FERC Order 1000 does not adequately addresses the issue of allocating costs between regions, ITC Holdings (NYSE:ITC) President and CEO Joseph Welch said in testimony presented to the House Energy and Commerce Subcommittee Oct. 13.
Welch noted, however, that ITC does support the order’s six cost allocation principles. He identified three critical barriers to transmission development –planning, pricing and permitting – and said that FERC Order 1000 is a step toward a broader, more efficient approach to energy procurement and delivery.
However, the order “prohibits costs to be allocated outside a region unless they voluntarily agree to pay, regardless of whether the neighboring region benefits,” Welch said. “Clearly, the result of this policy will be to create free riders.”
He said that “requiring benefits to stop at the border when benefits are flowing between regions daily fails to meet FERC’s own cost causation principle.”
To have optimal regional transmission planning there must be a party that has no financial or other stake in the outcome to evaluate the multiple needs driving development and the potential solutions for a broad area. Welch also said that the regional transmission organizations have been established to serve this function and Order 1000 goes further in the direction of achieving that goal, but not as far as ITC would like.
“Investments are needed to require more participation in RTO planning by parties that are in similar geographic areas,” Welch said, adding that a funding mechanism must be developed to reduce or eliminate the influence of financial generation-related interests in the planning process.
While Order 1000 begins the process of bringing regions together to pursue more efficient planning, the provisions do not require that they actually coordinate planning activities or pursue the most efficient option between regions. Instead, Welch added, there is a requirement for neighboring regions to discuss potentially beneficial joint projects, but the actual planning is still done at the individual regional level.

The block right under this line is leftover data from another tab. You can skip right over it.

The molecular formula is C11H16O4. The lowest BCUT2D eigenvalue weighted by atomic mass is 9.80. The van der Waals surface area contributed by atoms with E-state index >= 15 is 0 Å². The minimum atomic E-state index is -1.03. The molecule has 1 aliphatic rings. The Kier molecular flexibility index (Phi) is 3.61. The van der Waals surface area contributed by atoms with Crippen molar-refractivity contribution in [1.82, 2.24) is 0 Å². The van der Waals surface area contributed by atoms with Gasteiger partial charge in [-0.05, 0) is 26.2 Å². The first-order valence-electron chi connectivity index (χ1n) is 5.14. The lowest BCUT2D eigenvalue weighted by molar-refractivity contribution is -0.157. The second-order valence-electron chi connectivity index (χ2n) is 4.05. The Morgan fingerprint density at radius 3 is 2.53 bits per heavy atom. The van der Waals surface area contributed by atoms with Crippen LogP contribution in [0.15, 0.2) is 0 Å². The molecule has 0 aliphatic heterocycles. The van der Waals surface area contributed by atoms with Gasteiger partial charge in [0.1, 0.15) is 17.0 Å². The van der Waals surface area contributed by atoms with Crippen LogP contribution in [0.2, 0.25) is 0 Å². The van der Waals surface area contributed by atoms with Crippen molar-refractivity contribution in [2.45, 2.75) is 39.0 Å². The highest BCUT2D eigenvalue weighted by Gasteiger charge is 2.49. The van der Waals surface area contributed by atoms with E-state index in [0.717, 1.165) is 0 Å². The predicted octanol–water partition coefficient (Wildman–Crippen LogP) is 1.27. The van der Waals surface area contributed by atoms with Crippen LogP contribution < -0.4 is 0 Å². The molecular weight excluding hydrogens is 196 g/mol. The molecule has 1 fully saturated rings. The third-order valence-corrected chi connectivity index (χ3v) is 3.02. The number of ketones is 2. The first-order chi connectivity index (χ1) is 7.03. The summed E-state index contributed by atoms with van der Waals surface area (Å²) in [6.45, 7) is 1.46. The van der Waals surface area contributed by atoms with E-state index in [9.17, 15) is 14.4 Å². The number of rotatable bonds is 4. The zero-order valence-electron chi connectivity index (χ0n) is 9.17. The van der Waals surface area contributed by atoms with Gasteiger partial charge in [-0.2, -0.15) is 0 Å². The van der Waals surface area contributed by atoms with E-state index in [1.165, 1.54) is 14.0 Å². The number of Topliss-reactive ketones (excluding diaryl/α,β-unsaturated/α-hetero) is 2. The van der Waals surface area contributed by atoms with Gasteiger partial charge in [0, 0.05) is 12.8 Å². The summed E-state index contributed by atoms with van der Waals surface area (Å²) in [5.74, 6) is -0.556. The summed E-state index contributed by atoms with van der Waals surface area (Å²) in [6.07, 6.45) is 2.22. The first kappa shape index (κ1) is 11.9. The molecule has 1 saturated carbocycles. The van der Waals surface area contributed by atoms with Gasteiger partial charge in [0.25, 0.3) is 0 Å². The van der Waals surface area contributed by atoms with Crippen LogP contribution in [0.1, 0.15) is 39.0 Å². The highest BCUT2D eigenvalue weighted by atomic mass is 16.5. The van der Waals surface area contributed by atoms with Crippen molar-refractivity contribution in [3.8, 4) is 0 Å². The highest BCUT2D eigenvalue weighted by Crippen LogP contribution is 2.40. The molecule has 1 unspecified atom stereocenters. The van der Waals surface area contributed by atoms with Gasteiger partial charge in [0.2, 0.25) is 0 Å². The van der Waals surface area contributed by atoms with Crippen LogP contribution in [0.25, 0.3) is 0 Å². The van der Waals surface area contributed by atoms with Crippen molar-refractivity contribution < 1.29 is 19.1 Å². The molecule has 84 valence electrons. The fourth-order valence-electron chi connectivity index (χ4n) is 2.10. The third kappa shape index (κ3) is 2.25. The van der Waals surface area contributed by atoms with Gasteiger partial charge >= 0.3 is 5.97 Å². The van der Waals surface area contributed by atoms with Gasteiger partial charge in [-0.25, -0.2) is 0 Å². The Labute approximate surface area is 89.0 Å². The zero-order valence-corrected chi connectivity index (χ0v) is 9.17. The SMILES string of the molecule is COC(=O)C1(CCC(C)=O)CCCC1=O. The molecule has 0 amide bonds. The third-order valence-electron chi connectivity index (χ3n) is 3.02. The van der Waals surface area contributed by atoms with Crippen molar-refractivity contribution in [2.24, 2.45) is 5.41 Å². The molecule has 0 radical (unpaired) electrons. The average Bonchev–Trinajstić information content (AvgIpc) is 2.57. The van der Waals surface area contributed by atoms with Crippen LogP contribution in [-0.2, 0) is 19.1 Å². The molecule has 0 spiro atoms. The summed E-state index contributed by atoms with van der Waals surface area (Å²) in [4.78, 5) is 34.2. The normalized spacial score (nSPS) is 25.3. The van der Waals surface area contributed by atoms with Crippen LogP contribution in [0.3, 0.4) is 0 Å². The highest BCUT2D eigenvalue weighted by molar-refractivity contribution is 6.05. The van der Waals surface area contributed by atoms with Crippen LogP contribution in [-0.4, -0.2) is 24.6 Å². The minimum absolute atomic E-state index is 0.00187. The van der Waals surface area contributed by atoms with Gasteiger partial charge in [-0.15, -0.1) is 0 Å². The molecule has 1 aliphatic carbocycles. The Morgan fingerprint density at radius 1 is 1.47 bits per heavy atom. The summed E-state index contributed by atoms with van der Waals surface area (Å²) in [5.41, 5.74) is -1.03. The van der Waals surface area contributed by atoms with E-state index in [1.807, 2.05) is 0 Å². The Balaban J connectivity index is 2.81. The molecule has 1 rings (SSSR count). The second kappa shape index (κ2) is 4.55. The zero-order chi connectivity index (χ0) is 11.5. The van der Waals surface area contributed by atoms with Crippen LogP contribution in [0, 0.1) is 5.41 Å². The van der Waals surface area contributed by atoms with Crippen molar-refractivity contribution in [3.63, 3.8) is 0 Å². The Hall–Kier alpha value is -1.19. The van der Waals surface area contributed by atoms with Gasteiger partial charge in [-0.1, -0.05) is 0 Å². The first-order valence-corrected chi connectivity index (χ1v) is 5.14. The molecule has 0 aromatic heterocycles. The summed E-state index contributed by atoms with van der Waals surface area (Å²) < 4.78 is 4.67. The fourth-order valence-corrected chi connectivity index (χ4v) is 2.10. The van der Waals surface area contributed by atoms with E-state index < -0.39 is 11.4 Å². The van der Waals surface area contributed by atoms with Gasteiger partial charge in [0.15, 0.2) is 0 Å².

Those who are concerned about being charged for transmission that does not benefit them should be supportive of Order 1000, Welch said, adding that this policy, along with the just and reasonable standard mandated for any transmission rate, gives parties recourse if they believe a project’s costs exceed the benefits received.
Noting that Order 1000 requires transmission providers to remove from commission-approved tariffs and agreements any right-of-first-refusal (ROFR) for transmission facilities selected in a regional transmission plan for purposes of cost allocation, Welch said that while ITC does not believe that ROFR has been a major impediment to transmission development, the company agrees with FERC that an unlimited ROFR could be used to block needed transmission development.
“Order 1000 raises many implementation questions and real concerns as to the ultimate impact on the planning process, which is a bottom-up process where, at least in [the Midwest ISO], projects change over time as increased optimization is identified making ownership ‘rights’ less than clear,” he said.
The issue of who builds transmission has always been under state jurisdiction and Order 1000 blurs that delineation, he said, adding that ITC is well situated to be competitive in a post-Order 1000 world.
With regard to permitting and siting, Welch said DOE must stipulate that any project seeking federal backstop siting authority must be included in a regional plan under Order 1000.